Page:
“We live in a world ruled by fictions of every kind—mass merchandising, advertising, politics conducted as a branch of advertising, the instant translation of science and technology into popular imagery, the increasing blurring and intermingling of identities within the realm of consumer goods, the preempting of any free or original imaginative response to experience by the television screen. We live inside an enormous novel. For the writer in particular it is less and less necessary for him to invent the fictional content of his novel. The fiction is already there. The writer's task is to invent the reality.”
“The writer’s task is to invent reality”…leads us, inevitably, to ask ourselves; what is real?
When Yasmin Kuymizakis, Joon, was growing up in Malta reality was to fulfil Thoreau’s analysis of life…lead a life of quiet desperation and then take to the grave the song still in her.
When I was 18 I was involved in a car crash, I can still hear the roar of the engine, feel the thud of the car rolling and twisting in the air, smell the petrol as it soaked into my clothes. It was terrifying. For weeks afterwards I felt afraid and aware of my own mortality. I think that it was the starting point for my own battles with anxiety and depression…but I’m no expert.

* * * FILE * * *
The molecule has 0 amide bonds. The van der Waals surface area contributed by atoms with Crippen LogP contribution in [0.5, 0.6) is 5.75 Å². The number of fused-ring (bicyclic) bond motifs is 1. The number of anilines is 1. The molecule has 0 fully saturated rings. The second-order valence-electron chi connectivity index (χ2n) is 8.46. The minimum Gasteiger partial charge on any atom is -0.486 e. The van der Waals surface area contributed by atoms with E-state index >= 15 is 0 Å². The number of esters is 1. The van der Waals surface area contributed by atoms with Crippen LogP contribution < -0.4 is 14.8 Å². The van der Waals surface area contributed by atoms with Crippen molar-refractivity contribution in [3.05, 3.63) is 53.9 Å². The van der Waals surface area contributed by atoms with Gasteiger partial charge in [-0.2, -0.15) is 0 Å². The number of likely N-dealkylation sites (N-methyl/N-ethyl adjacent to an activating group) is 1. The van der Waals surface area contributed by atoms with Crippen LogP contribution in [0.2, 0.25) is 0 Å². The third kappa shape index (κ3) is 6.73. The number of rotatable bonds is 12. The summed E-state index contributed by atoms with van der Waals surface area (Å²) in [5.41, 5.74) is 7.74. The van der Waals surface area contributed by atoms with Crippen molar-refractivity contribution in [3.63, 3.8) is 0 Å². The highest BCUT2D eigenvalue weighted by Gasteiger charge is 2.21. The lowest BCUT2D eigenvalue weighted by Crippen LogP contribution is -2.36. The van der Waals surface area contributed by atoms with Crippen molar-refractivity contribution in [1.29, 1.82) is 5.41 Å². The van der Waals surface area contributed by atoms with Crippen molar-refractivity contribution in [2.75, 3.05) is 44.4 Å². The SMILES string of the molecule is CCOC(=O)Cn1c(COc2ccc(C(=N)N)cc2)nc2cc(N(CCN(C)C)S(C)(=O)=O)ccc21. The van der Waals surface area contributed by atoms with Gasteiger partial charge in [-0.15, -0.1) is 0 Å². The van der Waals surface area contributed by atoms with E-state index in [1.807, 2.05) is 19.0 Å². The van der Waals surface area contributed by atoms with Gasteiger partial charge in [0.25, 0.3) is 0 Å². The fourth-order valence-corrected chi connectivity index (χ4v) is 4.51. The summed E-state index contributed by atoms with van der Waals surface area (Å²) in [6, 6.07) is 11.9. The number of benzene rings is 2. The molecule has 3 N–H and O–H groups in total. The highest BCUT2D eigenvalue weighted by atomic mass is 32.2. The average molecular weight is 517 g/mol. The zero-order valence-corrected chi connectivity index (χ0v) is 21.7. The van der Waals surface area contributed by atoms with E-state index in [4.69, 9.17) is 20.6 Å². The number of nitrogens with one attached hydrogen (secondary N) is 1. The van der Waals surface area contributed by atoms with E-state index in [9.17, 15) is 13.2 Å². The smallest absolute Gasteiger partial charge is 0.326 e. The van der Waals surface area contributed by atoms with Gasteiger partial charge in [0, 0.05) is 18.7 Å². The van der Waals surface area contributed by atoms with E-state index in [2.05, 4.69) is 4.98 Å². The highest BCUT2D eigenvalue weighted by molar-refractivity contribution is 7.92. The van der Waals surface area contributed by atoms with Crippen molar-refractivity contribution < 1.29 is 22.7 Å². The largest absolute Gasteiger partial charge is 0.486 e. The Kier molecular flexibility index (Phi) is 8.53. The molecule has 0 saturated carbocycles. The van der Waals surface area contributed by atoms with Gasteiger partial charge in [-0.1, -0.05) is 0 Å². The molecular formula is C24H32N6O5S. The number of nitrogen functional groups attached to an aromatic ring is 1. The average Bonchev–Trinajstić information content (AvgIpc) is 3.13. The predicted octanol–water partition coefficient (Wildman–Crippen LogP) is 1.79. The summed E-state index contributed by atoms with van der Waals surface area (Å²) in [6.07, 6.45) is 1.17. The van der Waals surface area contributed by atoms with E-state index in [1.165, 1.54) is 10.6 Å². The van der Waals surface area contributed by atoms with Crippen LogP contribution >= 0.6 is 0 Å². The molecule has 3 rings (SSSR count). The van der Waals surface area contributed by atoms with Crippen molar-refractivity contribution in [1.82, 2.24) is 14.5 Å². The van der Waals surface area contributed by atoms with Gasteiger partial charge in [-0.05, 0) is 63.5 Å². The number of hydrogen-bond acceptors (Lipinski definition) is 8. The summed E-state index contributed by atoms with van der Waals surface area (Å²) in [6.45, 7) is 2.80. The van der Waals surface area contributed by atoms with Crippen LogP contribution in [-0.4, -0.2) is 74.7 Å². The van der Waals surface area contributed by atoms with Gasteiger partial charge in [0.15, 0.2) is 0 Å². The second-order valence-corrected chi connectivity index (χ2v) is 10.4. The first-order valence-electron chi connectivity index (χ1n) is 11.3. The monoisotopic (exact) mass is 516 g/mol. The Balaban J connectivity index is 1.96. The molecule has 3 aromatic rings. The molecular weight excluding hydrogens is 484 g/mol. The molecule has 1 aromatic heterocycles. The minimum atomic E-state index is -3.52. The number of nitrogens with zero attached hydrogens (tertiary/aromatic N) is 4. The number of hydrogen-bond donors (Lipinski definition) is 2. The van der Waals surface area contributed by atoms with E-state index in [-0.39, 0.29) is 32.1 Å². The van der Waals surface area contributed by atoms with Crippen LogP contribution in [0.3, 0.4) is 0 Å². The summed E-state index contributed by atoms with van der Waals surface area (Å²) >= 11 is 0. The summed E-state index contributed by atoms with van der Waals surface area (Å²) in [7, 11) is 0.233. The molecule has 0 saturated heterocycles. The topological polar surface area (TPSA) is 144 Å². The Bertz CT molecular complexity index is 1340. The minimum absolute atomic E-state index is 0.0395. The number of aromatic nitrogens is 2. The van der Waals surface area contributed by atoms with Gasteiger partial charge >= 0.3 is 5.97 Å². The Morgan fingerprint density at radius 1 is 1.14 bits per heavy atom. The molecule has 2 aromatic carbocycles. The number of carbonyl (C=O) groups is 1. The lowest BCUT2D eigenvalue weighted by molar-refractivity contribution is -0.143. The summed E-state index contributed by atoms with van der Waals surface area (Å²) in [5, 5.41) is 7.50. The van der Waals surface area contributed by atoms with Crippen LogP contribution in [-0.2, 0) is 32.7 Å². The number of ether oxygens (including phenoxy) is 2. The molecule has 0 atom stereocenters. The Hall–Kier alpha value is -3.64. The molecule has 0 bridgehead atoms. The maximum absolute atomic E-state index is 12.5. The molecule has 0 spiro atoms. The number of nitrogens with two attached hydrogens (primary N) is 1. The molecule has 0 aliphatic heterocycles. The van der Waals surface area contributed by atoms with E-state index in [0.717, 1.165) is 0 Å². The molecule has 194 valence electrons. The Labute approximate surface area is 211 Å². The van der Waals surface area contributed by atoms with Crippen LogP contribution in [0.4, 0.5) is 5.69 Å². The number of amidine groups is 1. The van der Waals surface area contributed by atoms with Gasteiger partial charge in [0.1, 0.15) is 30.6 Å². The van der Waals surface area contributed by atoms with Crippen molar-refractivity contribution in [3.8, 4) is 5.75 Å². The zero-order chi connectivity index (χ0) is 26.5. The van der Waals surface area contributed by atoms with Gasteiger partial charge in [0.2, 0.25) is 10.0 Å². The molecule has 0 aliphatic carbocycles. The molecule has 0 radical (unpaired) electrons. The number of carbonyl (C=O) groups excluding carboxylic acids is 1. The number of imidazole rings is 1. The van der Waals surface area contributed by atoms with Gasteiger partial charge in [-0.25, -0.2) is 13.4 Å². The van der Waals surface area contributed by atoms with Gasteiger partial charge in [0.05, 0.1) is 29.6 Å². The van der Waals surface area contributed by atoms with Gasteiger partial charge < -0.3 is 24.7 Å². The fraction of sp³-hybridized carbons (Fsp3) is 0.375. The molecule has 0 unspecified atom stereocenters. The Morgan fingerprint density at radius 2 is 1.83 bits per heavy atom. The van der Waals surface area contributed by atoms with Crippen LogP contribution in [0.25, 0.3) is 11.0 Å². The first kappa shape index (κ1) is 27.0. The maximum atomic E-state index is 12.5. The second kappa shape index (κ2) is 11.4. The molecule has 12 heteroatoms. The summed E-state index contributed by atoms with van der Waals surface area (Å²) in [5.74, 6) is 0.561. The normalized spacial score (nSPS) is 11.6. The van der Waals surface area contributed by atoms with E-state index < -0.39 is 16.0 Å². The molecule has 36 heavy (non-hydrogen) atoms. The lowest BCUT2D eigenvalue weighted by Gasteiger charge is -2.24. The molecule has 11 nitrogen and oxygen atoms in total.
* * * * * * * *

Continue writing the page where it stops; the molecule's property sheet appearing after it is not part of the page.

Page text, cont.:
When Joon was involved in a car crash it became the starting point for something else entirely, a determination to take the song within and to make it real. To make sure that her voice was heard. To give form to the thoughts, dreams and ideas that were swirling inside her head. So she did. The results are one of the most astonishing debut albums in a very long time.
“That car crash was a wake-up call, it made me realise how precious life is and I started living the life I felt was worth living.”
A life worth living.
What would that look like?
What would it sound like?
While “Dream Again” is, quite clearly, a synth pop album, drawing on the delights of the electopop scene of the early eighties…including a cover of Depeche Mode’s “Just Can’t Get Enough”…it is, in fact, a soul album.
Not the hand clapping, foot stomping, funky butt shaking soul of Tamla, Stax and Atlantic at their peak but rather music from the soul, music for the soul.
The sounds here will, at times, fill the dance floor…of course…but, underneath the glossy beats and the shiny production, courses and pulses the sound of an artist presenting who she is, what she was and what she may yet become. There are songs of heartbreak here, or at least songs that will break your heart with their fragile beauty…just listen to “Whisper” and tell me you didn’t shed a tear. There are dark, pulsing, pulsating, electro anthems like “Good Times” which may well be the soundtrack to your summer…as long as it is a cruel, cruel summer. There are bold and brave decisions aplenty, most notably “Orqod” which is sung entirely in Maltese.
This is pop music but it is also something more…outsider art, hope and joy, ethereal and poignant, retrofuturism. Joon is art and artist. Joon is electronic and human heart. Joon is now and then. Joon is your favourite new artist. Trust me on this.